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5 Big Drivers of Higher Inflation Rates Ahead

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Bond Model Turns Positive

Our fundamental bond model has turned positive, and we are bullish on US Treasury bonds.

Since 2010, strength in the bond market (and in our model) has been a precursor of economic weakness and signaled an intermediate term top in the equity markets. Figure 1 shows a weekly price chart of the SP500 with an analogue version of our bond model in the lower panel. At point #1 the bond model turned positive in March, 2010. Shortly thereafter the market had its spring and summer swoon on concerns for economic weakness. The Federal Reserve came to the rescue with QE2, which was telegraphed by Federal Reserve Chairman Bernanke at the Jackson Hole meetings. Point #2 is March, 2011 and once again economic concerns began to surface. The equity market essentially went into a 5 month topping process that led to a 20% drop over 5 weeks in August, 2011. Our recession based model actually indicated that the US economy was in recession, but the Fed intervened with Operation Twist putting a floor under the economy and the equity markets. Point #3 is the April, 2012 top that once again led to a market swoon, which wasn't as violent as the year before primarily owing to the fact that investors had been conditioned to buy the dip on the belief that the Fed would come to the rescue. Of course, these investors were rewarded for front running the Fed as this eventually led to the announcement of QE3.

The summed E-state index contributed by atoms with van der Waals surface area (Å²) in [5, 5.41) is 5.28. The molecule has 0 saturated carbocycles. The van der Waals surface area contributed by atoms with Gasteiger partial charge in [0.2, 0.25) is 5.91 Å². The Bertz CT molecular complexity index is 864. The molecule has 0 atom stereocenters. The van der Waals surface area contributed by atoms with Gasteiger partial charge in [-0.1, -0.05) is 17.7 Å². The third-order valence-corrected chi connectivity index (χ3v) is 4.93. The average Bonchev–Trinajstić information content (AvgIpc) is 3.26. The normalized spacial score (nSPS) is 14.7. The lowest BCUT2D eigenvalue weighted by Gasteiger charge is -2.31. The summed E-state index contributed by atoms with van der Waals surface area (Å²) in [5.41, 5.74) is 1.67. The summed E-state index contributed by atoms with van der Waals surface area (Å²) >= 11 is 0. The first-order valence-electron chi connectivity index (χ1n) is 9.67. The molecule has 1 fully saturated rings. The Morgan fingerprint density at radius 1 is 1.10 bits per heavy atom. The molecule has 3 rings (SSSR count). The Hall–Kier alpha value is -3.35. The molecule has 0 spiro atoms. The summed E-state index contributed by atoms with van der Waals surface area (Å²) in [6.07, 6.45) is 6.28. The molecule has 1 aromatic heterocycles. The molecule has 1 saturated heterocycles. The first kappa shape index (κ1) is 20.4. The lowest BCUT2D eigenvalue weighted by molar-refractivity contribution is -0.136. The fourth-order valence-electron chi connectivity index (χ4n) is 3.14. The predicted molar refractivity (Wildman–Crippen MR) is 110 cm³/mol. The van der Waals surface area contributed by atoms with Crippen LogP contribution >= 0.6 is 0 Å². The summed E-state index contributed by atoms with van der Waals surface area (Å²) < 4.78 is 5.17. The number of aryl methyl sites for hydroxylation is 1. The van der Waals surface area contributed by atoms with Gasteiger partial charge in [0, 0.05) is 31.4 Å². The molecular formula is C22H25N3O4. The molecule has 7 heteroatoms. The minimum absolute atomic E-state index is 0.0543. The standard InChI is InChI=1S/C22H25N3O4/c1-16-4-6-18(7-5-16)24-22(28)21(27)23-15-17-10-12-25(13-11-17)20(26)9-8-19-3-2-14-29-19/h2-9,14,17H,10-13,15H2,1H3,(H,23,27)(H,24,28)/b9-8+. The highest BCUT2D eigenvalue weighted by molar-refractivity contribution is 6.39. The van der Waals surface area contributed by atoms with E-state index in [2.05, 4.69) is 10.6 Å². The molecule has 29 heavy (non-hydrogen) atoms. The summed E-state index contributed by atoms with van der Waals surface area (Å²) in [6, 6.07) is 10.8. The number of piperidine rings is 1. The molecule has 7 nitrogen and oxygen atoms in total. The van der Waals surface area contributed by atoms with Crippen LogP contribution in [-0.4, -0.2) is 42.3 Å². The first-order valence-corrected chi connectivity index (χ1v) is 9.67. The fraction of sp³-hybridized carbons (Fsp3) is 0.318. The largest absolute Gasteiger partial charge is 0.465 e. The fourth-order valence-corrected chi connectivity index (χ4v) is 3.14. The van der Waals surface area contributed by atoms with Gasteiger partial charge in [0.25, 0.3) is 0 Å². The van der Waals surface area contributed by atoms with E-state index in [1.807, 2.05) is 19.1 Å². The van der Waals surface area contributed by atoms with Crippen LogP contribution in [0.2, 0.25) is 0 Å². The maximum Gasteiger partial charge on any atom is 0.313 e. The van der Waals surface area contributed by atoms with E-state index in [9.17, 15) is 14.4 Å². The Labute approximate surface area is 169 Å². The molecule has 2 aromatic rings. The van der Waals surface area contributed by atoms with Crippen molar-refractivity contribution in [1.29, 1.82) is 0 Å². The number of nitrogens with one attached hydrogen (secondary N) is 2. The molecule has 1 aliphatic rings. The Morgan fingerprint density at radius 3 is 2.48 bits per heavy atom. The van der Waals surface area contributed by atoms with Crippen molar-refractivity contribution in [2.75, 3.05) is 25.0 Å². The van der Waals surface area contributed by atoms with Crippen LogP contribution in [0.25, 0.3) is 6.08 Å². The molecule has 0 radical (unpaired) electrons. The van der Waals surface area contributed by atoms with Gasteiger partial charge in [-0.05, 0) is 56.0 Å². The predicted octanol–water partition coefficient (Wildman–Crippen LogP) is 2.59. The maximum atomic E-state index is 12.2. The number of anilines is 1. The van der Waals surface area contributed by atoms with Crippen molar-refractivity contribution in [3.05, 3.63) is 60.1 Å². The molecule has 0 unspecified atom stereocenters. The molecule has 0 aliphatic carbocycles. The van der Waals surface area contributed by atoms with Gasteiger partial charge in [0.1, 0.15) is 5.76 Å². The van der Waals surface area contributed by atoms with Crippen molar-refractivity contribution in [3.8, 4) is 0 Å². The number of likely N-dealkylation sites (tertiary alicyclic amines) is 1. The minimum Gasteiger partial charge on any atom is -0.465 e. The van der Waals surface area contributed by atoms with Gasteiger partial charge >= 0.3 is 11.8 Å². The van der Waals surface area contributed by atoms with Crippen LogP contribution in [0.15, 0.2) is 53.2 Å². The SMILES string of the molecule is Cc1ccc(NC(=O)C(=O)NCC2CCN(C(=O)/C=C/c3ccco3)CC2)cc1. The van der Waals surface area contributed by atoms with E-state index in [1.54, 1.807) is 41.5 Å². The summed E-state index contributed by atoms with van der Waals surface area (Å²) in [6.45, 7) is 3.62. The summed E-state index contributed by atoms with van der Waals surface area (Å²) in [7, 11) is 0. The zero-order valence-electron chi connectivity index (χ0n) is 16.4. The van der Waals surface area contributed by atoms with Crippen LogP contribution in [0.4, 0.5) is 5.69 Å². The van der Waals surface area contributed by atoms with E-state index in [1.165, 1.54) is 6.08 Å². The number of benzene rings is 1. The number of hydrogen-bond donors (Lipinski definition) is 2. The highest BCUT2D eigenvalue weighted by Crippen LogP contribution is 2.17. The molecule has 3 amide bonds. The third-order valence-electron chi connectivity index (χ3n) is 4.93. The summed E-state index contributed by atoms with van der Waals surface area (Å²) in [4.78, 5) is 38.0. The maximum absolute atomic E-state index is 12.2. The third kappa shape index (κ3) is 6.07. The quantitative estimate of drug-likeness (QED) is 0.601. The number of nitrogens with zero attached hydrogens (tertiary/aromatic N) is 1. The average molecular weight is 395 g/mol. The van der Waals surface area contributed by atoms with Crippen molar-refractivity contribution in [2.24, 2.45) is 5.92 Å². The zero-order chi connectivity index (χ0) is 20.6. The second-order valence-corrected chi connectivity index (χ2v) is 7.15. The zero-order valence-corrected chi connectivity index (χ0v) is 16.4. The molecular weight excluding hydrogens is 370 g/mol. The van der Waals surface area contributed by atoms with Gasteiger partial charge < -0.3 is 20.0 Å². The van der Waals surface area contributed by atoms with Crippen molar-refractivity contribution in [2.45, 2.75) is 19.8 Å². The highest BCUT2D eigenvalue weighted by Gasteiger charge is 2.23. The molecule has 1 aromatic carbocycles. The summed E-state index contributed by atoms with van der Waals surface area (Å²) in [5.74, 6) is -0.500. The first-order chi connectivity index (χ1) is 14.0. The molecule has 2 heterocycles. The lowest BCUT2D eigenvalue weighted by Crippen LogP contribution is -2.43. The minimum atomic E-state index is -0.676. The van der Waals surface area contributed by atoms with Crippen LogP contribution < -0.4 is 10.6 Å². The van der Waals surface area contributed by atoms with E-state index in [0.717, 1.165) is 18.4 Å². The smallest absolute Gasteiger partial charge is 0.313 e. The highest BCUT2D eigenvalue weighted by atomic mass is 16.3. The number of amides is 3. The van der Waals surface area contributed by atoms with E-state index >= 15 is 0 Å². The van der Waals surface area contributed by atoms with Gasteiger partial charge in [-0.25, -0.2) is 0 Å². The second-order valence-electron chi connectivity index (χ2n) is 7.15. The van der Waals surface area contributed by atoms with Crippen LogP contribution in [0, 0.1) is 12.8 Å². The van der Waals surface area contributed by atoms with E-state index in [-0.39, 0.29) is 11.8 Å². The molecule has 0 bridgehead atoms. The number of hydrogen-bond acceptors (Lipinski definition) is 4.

Figure 1. SP500 v. Bond Model/ weekly
SP500 v. Bond Model - Weekly

So now we have another signal in the bond model presumably suggesting economic weakness and equity market weakness. Why else would the bond model be bullish at such ridiculously low yields? This is the safe haven play. However, with the Fed already "all in" (remember this is QE to infinity) equity investors may be in for a bumpy ride. Is this the death of the Bernanke put?

 

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